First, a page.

Cyclic and Linear Siloxanes in Indoor Environments: Occurrence and Human Exposure

  • A. CincinelliEmail author
  • T. Martellini
  • R. Scodellini
  • C. Scopetani
  • C. Guerranti
  • A. Katsoyiannis
Part of the The Handbook of Environmental Chemistry book series (HEC, volume 89)


Methylsiloxanes (MSs) are an important class of additive chemicals that due to their physicochemical properties have been broadly used in several industrial applications and consumer products. The purpose of this chapter is to provide a literature review on the current state of knowledge on the occurrence and distribution of MSs in air samples from different indoor environments, including, for example, residential houses, offices, public buildings, cars, industries or hair salons. Literature studies on the levels of cyclic and linear siloxanes in indoor dust, which is a major source of MS due their particle-binding affinity, are discussed. A wide range of MS concentrations in air and dust samples has been reported together with an evident different level in indoor air samples from building of different classification. Among cyclic methylsiloxanes, D5 was usually the dominant congener in the investigated samples. In general, the levels from industrial facilities were one or more orders of magnitude higher than those in residential buildings. The mean inhalation exposure doses to total siloxanes for infants, toddlers, children, teenagers and adults are also presented. Recent investigations on human exposure to MSs through dust ingestion were also included.


Bioaccumulative Transdermal permeation Endocrine disruptors Immunologic responses Ubiquitous Particle-binding affinity 


  1. 1.
    Sánchez-Brunete C, Miguel E, Albero B, Tadeo JL (2010) Determination of cyclic and linear siloxanes in soil samples by ultrasonic-assisted extraction and gas chromatography-mass spectrometry. J Chromatogr A 1217(45):7024–7030Google Scholar
  2. 2.
    Wang R, Moody RP, Koniecki D, Zhu J (2009) Low molecular weight cyclic volatile methylsiloxanes in cosmetic products sold in Canada: implication for dermal exposure. Environ Int 35:900–904Google Scholar
  3. 3.
    Companioni-Damas EY, Santos FJ, Galcerán MT (2012) Analysis of linear and cyclic methylsiloxanes in water by headspace-solid phase microextraction and gas chromatography- mass spectrometry. Talanta 89:63–69Google Scholar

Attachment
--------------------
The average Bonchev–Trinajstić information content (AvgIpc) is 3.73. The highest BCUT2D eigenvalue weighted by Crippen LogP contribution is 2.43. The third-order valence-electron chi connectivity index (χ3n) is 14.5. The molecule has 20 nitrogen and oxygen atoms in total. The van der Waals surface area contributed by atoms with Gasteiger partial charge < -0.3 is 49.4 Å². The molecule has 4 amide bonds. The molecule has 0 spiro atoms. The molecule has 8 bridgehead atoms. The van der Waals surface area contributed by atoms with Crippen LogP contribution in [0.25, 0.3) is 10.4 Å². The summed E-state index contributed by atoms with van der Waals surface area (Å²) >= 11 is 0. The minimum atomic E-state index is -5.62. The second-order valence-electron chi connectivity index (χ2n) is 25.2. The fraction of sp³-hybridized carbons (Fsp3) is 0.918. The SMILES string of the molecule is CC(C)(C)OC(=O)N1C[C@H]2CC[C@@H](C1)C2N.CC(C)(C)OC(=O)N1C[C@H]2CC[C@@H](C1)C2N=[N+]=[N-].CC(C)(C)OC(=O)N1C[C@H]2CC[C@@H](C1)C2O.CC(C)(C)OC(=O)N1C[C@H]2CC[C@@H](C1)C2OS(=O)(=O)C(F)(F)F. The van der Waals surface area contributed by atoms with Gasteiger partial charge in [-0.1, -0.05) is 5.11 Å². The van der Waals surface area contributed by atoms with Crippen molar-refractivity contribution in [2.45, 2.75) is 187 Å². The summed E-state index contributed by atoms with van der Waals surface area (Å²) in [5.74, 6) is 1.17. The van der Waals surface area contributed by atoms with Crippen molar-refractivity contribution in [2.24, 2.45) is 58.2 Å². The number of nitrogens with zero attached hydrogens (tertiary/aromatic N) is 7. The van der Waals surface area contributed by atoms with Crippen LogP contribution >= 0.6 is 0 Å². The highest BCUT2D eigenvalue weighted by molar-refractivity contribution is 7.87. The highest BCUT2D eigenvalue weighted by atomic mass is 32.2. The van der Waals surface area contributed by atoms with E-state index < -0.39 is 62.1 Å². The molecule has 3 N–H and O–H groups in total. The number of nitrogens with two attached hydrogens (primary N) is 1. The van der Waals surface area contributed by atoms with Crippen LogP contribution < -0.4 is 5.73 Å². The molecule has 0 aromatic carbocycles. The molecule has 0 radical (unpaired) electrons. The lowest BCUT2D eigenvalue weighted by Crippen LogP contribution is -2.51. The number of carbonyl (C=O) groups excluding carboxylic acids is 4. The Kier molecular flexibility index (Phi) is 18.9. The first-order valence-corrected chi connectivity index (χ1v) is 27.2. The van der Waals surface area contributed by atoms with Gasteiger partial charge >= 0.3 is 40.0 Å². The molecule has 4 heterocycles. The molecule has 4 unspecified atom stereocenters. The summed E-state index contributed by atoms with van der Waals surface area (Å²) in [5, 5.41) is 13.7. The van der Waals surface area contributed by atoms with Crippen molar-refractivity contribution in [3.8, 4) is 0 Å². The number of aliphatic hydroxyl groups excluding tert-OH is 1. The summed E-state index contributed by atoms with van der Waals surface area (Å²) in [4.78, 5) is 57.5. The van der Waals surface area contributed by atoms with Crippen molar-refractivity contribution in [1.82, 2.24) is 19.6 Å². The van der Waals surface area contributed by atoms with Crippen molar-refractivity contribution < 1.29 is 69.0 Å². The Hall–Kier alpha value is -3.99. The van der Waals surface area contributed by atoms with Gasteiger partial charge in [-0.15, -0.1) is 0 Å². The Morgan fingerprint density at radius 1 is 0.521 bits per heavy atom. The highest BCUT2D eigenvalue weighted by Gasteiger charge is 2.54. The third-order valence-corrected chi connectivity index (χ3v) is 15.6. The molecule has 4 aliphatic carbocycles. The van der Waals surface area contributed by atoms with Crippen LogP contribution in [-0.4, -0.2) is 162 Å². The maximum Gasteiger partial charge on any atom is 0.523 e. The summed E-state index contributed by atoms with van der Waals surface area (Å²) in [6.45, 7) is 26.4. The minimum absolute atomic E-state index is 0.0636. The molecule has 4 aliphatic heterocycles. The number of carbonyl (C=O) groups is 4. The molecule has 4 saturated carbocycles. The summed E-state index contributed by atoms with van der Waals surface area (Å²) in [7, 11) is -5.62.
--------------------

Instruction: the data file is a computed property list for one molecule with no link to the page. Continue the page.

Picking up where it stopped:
4. 4.
    Lassen C, Hansen CL, Mikkelson SJ, Maag J (2005) Siloxanes – consumption, toxicity and alternatives. Danish Ministry of the Environment, Environmental Protection Agency (Danish EPA). Environmental Project No. 1031Google Scholar
  5. 5.
    Will R, Löchner U, Masahiro Y (2007) CEH marketing research report siloxanes. SRI Consulting, Menlo ParkGoogle Scholar
  6. 6.
    OECD (Organisation for Economic Co-operation and Development) (2007) Manual for investigation of HPV chemicals. OECD Secretariat.,3343,en_2649_34379_1947463_1_1_1_1,00.html. 21 July 2019
  7. 7.
    USEPA (United States Environmental Protection Agency) (2007) High production volume (HPV) challenge program. Sponsored chemicals. Accessed Feb 2018
  8. 8.
    Danish Ministry of the Environment, EPA (2007) Survey of chemical substances in consumer products. Report 88Google Scholar
  9. 9.
    He B, Rhodes-Brower S, Miller MR, Munson AE, Germolec DR, Walker VR, Korach KS, Meade BJ (2003) Octamethylcyclotetrasiloxane exhibits estrogenic activity in mice via ERR. Toxicol Appl Pharmacol 192(3):254–261Google Scholar
  10. 10.
    Granchi D, Cavedagna D, Ciapetti G, Stea S, Schiavon P, Giuliani R, Pizzoferrato A (1995) Silicone breast implants: the role of immune system on capsular contracture formation. J Biomed Mater Res 29(2):197–202Google Scholar
  11. 11.
    Lieberman MW, Lykissa ED, Barrios R, Ou CN, Kala G, Kala SV (1999) Cyclosiloxanes produce fatal liver and lung damage in mice. Environ Health Perspect 107(2):161–165Google Scholar
  12. 12.
    Quinn AL, Dalu A, Meeker LS, Jean PA, Meeks RG, Crissman JW, Gallavan JRH, Plotzke KP (2007) Effects of octamethylcyclotetrasiloxane (D4) on the luteinizing hormone (LH) surge and levels of various reproductive hormones in female Sprague-Dawley rats. Reprod Toxicol 23(4):532–540Google Scholar
  13. 13.
    Quinn AL, Regan JM, Tobin JM, Marinik BJ, McMahon JM, McNett DA, Sushynski CM, Crofoot SD, Jean PA, Plotzke KP (2007) In vitro and in vivo evaluation of the estrogenic, androgenic, and progestagenic potential of two cyclic siloxanes. Toxicol Sci 96(1):145–153Google Scholar
  14. 14.
    Danish EPA (Miljøstyrelsen) (2003) Liste over potentielle PBT og vPvB stoffer (List of potential PBT and vPvB substances)Google Scholar
  15. 15.
    McBean E (2008) Implications and trends of siloxanes in landfill and wastewater biogases. Can J Civil Eng 35:431–436Google Scholar
  16. 16.
    Genualdi S, Lee SC, Shoeib M, Gawor A, Ahrens L, Harner T (2010) Global pilot study of legacy and emerging persistent organic pollutants using sorbent-impregnated polyurethane foam disk passive air samplers. Environ Sci Technol 44:5534–5539Google Scholar